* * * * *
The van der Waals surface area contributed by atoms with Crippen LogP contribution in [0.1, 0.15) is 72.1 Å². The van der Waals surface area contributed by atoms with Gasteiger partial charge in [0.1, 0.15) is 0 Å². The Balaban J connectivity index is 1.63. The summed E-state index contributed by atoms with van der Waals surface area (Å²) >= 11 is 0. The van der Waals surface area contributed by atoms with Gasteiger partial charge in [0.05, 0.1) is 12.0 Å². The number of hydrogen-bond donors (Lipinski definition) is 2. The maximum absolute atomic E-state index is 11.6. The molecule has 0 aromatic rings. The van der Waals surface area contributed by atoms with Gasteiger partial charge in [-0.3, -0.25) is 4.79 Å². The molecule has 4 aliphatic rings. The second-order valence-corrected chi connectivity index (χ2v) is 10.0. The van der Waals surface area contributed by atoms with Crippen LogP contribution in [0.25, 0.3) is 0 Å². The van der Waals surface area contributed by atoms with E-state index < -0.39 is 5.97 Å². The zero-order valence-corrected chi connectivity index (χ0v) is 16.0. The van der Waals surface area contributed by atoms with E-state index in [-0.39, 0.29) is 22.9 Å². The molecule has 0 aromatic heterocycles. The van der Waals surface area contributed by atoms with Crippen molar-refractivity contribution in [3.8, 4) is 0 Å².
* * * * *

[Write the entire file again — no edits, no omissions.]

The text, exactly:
The van der Waals surface area contributed by atoms with Crippen LogP contribution in [0.1, 0.15) is 72.1 Å². The van der Waals surface area contributed by atoms with Gasteiger partial charge in [0.1, 0.15) is 0 Å². The Balaban J connectivity index is 1.63. The summed E-state index contributed by atoms with van der Waals surface area (Å²) >= 11 is 0. The van der Waals surface area contributed by atoms with Gasteiger partial charge in [0.05, 0.1) is 12.0 Å². The number of hydrogen-bond donors (Lipinski definition) is 2. The maximum absolute atomic E-state index is 11.6. The molecule has 0 aromatic rings. The van der Waals surface area contributed by atoms with Gasteiger partial charge in [-0.3, -0.25) is 4.79 Å². The molecule has 4 aliphatic rings. The second-order valence-corrected chi connectivity index (χ2v) is 10.0. The van der Waals surface area contributed by atoms with Crippen LogP contribution in [0.25, 0.3) is 0 Å². The van der Waals surface area contributed by atoms with E-state index < -0.39 is 5.97 Å². The zero-order valence-corrected chi connectivity index (χ0v) is 16.0. The van der Waals surface area contributed by atoms with E-state index in [-0.39, 0.29) is 22.9 Å². The molecule has 0 aromatic heterocycles. The van der Waals surface area contributed by atoms with Crippen molar-refractivity contribution in [3.8, 4) is 0 Å².